1. Why Should
I Care about Mussels?
All species are important to our web of life on planet Earth.
Freshwater mussels are nature’s water filters -- a single
mussel can filter several gallons of water per day. They clean
lakes, and rivers as they feed on algae and other small food particles.
They also provide food for animals like muskrats and raccoons;
early humans ate them. Since mussels are sensitive to environmental
changes, they monitor the health of our rivers and streams; where
you find mussels you usually find good water quality!
2. Are Native Mussels In Trouble?
Yes. Unfortunately, freshwater mussels are now one of the most
imperiled groups of animals in North America. In America, 69 of
304 (23%) mussel species are listed as federally
endangered or threatened.
3. What are Federally Endangered and Threatened Species?
The Endangered Species Act of 1973 provides an important tool for
conservation of endangered and threatened species. Federally endangered
species are so rare they are in danger of becoming extinct. Unfortunately,
extinction is forever and once gone, a species can never return
to our web of life. Threatened species are more abundant at this
time but may become endangered in the future.
4. How Many Federally Endangered Mussels
do we have on the Mississippi River?
On the Upper Mississippi River System, we have four
federally-endangered mussels: the winged
the Higgins' eye, the fat
pocketbook and the scaleshell.
Also, each of the five States bordering
the Upper Mississippi River have a list of species which are considered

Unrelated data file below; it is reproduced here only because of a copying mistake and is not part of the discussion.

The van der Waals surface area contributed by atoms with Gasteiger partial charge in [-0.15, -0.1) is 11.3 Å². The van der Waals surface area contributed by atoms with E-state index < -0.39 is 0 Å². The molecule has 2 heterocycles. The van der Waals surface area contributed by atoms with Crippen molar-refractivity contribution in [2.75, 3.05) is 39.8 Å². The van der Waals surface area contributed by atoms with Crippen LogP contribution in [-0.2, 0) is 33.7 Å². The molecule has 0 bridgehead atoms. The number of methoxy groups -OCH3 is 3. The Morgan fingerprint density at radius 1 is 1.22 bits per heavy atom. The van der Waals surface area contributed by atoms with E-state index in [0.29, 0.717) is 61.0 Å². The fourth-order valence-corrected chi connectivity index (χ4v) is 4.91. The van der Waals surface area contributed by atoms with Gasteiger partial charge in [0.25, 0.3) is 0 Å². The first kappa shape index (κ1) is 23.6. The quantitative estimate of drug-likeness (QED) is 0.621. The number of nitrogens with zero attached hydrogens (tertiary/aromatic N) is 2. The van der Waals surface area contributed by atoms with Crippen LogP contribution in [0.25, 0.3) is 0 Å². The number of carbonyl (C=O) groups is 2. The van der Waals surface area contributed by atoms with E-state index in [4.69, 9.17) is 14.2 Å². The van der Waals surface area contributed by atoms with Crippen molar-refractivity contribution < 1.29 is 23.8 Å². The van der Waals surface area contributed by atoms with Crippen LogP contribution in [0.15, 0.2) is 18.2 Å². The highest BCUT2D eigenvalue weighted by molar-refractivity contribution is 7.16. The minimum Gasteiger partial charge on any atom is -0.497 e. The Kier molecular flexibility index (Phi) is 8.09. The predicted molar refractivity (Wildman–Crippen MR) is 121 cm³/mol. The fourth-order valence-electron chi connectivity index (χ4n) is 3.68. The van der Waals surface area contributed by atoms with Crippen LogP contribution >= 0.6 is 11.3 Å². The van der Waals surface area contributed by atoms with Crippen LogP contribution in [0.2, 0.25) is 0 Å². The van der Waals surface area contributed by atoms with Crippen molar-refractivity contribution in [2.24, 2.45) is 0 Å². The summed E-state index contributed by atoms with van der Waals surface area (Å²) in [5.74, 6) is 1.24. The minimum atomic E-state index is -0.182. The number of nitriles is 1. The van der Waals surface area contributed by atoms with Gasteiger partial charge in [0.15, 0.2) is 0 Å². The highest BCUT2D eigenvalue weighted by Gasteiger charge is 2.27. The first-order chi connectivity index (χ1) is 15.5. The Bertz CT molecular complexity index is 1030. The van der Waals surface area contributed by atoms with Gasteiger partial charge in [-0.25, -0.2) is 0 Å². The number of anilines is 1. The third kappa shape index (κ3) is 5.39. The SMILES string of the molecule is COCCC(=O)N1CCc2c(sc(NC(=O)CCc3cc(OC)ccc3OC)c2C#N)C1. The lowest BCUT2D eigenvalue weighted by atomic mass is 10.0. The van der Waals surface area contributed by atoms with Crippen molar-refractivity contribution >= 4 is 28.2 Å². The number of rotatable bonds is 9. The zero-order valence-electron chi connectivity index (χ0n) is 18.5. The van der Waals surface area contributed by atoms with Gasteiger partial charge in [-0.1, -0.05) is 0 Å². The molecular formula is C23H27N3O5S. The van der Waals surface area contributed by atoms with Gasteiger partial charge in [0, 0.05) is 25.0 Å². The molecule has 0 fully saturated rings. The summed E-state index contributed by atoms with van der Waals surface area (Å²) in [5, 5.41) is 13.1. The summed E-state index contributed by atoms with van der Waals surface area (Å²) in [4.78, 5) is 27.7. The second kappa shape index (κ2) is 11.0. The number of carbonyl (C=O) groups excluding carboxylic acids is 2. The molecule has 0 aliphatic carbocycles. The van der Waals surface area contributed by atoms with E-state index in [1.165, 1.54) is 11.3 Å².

to be threatened, endangered or of special concern to them.
5. What’s the Biggest Curent Threat
to Mussels in the Upper Mississippi River System?
Right now it’s zebra mussels!
6. Where did Zebra Mussels Come From?
Zebra mussels are an exotic species that probably came to America
in the ballast water of large
ocean vessels traveling from Europe.
They became established in the Great Lakes in the 1980s and entered
the Upper Mississippi River System from Lake Michigan soon after.
7. How Do They Harm Native Mussels?
Zebra mussels attach to hard surfaces with thread-like structures
called byssal threads that secrete a strong glue-like substance.
They attach to underwater objects such as barge and boat
hulls, trailers, and motors. They also
attach to the hard
shells of native mussels where they
for food, interfere with movement and reproduction, or change habitat
8. So, What’s Wrong with a few Zebra
A few zebra mussels would be tolerable. The problem is that zebra
mussels have a high reproductive capacity. They reproduce several
times a year and attach in mass quantities on mussel shells and
other hard objects. They can literally “carpet
of the river with a layer of zebra mussels that may be a few inches
to several feet thick. In 1993, densities were as high as 100,000
per square meter at a site on the Illinois River! If you were
a native mussel, can you imagine trying to feed,
breath, or reproduce under a layer of zebra mussels?
9. How Can I Help?
Learn to identify freshwater mussels
in your area and where they live. Notify Federal or State Biologists
if you see numerous dead
or dying mussels which may signal changes in the health of the
stream or river.
And keep your boat and gear clean of zebra mussels!
For more information on zebra mussels including a 3D view, go to
the video "Stop Exotics -
Clean Your Boat"